When I got back to the campground I took a walk down to the ramp and fish cleaning station.  I saw plenty of filleted 30+ inch steelhead in the dumpster.  It was an encouraging sign of the run for this year.  I only hope that I can hook into one.  I’m still waiting for that 10+ pound chrome male to smoke my ass.

Next up, The St. Mary’s River.

 

 





A Memorial…..

10 09 2017

The Temple Forks Outfitter’s BVK 6 Weight

We are gathered here today to pay tribute to a valiant warrior, cut down in the prime of his career.  He was more than just a fly rod.  He was an extension of one man’s passion that could never be fulfilled.  The time he spent with his owner was brief and his true potential and devotion will never be known.  Even after his back was broken he hanged tough and still managed to assist in the landing of this beast.  This breaker of rods and spirits.  This white whale of the river.  We will never know what future battles would be fought with the many denizens of the deep, but it is safe to say he would have welcomed them all.  He was overmatched and asked to perform a task he was not designed for but he never complained.  Even as the drag of the Sage reel screamed the rod held his ground and applied all the pressure his graphite body could muster.  He fought a valiant fight, and epic fight, a fight that will not be forgotten.

We will miss him.

The Breaker of Rods and Spirits





The Streak Continues

16 05 2017

I’m going back to walleye fishing full time.  They are so much easier.

 

This past weekend I headed north, back up to Sault Ste. Marie to try the St. Mary’s Rapids one more time for Steelhead.  I figured this would be my last chance at them until the Fall.  I’m busy for the next month and I don’t expect them to stick around until the end of June.  Having said that I’ll probably catch one when I am back up at the end of the summer, chasing salmon.

I met Rod at the usual spot around 7:30 am.  There was already a crowd of anglers (about a dozen) fishing a 75 yard stretch so we headed farther up, closer to the gates.  It still cracks me up to think that a dozen is crowded.  I can remember the elbow to elbow combat fishing at Tippy Dam some 30 years ago.  As we walked over we stopped to check out a Beaver sitting on his lodge and that was when I realized I didn’t have my phone.  Back to the car I went.  It would be just my luck that I would catch my personal best Steelhead and I would have no way of getting a picture.  Once I got that all straightened around I waded in and started casting, and casting, and casting, and just for good measure, more casting.  Nothing.  I could see the fish swirling around on the surface.  Rod could even see a few follow my fly and then at the last second just turn and swim away.  No takes, no bumps, no hits, just refusals.  The nymphers and pinners were getting a few but not me, the lone swinger in the area.  At least I looked cool not catching anything.  I brought my new Sage Pulse Spey rod so I got plenty of practice in casting a true Spey Rod.  I can already tell that when I finally cut loose with this rod I’ll be able to cast it all the way to the backing.  I didn’t have a need to make any super long casts but whenever I made that perfect cast the line would about jerk the reel when it came to the end.  I’ll use it again this summer when the water is deeper and faster and I will need the distance.  By 11:30 we were packing it in.  The Sun was high and bright and not a cloud in sight.  Not exactly ideal conditions for Steelhead fishing, especially when the water is this clear and shallow.  I did come back alter after dinner for a few more hours but it was still the same result.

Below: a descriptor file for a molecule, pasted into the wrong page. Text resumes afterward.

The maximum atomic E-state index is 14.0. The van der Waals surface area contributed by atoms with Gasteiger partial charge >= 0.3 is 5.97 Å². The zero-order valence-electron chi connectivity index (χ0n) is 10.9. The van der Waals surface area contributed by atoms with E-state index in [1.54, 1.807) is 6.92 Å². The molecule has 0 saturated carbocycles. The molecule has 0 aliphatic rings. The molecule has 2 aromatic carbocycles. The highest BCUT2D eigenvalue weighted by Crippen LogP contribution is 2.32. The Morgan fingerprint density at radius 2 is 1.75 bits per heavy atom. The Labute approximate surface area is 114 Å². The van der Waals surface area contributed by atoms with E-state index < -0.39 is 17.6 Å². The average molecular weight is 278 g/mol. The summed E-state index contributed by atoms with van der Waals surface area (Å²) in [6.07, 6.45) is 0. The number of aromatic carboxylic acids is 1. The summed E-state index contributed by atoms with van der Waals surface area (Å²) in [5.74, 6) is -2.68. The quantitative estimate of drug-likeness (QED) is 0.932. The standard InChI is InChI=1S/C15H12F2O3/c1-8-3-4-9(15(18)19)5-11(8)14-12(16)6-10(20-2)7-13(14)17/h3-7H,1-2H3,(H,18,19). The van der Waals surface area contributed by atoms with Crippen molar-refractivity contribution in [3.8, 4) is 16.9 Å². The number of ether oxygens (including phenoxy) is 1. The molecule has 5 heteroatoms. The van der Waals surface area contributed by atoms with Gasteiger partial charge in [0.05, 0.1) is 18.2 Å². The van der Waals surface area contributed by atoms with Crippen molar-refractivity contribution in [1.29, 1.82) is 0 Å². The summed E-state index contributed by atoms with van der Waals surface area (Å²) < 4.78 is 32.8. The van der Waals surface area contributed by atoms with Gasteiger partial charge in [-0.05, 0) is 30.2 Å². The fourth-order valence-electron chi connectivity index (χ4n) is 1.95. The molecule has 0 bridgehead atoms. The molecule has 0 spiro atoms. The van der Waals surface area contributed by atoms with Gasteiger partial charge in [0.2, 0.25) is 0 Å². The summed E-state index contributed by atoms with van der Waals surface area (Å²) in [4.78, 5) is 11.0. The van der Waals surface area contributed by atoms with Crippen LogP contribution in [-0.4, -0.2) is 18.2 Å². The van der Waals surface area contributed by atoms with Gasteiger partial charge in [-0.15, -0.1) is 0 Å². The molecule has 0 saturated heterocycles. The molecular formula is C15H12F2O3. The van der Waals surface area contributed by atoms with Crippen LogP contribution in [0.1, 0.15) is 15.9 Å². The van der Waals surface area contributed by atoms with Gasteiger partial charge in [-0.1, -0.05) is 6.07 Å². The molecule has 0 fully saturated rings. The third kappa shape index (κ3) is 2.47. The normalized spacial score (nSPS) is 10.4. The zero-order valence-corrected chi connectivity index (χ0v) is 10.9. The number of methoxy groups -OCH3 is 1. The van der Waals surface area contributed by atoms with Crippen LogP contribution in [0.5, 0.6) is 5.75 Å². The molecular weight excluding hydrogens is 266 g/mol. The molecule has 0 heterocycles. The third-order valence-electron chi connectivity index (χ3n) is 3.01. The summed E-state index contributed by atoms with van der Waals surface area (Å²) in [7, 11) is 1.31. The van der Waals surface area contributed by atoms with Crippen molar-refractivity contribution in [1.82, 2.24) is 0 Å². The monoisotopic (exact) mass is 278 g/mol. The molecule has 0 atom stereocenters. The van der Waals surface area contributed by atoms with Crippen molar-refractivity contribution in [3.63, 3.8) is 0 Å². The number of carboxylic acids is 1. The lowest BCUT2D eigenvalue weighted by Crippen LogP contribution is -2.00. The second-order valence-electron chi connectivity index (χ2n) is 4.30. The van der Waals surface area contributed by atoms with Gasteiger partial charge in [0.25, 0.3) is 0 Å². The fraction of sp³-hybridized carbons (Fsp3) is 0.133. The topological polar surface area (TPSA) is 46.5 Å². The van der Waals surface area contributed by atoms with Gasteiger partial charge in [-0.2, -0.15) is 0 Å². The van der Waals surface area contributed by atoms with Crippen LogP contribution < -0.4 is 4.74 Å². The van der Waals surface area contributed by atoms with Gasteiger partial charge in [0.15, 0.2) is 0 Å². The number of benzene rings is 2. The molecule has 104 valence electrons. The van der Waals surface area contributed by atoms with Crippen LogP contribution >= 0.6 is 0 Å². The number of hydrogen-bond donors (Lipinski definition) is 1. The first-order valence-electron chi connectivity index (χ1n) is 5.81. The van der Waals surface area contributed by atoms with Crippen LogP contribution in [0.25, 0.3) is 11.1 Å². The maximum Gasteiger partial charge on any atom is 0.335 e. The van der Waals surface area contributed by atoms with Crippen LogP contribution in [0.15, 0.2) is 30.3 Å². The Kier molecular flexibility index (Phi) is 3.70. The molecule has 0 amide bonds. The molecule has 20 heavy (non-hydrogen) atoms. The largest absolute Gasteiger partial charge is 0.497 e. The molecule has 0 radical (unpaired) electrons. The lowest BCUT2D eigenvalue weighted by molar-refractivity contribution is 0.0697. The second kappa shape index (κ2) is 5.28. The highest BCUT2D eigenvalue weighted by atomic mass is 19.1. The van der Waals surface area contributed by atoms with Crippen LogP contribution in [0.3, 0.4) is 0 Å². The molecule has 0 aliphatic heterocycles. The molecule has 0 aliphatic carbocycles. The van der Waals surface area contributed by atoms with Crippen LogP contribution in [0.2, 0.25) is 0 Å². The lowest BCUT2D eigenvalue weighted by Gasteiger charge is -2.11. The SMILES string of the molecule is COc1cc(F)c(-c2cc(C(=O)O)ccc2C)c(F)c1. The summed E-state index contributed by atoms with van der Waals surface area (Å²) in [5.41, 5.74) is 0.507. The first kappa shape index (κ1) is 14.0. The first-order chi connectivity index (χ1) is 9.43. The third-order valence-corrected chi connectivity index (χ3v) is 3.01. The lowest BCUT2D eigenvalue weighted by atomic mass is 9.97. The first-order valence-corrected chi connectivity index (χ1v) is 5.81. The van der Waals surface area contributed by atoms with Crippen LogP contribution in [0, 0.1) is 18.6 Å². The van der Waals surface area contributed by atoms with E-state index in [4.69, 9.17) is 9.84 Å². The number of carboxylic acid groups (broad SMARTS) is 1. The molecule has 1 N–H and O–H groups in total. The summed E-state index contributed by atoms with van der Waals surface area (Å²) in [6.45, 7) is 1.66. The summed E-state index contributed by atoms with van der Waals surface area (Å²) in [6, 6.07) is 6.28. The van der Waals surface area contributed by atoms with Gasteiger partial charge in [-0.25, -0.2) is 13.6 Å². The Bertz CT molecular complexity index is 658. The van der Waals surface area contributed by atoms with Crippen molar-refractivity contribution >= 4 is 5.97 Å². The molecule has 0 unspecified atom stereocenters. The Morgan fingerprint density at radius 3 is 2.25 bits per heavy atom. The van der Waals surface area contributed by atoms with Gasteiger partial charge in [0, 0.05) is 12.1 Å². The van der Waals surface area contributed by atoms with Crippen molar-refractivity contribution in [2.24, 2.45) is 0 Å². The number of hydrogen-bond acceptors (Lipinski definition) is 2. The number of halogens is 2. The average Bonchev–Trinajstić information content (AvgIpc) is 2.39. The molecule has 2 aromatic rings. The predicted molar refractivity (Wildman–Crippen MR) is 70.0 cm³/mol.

That makes 497 days since the last Steelhead I have caught. At least I can say I have yet to lose a Steelhead on a fly.  I’m sure a few people would have given up by now but I know it won’t last forever.  I’ve had a lot going on the last year and a half and my timing has been terrible.  To warm, to cold, to high, to low, to clear, to dirty……you name it, I’ve picked the worst days to go.  Someday I’ll get my timing right and I will feel that tug once again.  Until then I’ll swing flies for trout and smallies.  Maybe I’ll get lucky and time the Atlantic run just right and have some fun with them.

On a side note I did get to see a father pull the “dick” move of the year.  A father and his 12 year old son were both fishing the run I mentioned earlier.  Dad had already landed one fish and was trying for number 2.  His son hooked into one and judging by all the yelling he was pretty excited.  His Dad took the rod from him and fought and landed the fish himself.  I couldn’t believe what I saw.  When I was younger I lost a fair number of salmon and Lake Trout but my Dad never took the rod from me.  NEVER!  About half an hour later Dad hooked into another one and about 5 seconds in the fish jumped and he lost it.  He gave out a yell of frustration and I yelled “Serves You Right”.  I don’t think he go it but one other angler looked my way and laughed.

So after that I went back to camp, made dinner, got some sleep and in the morning I packed up the Mobile Steelhead Command Center and headed for home.  There will be another day.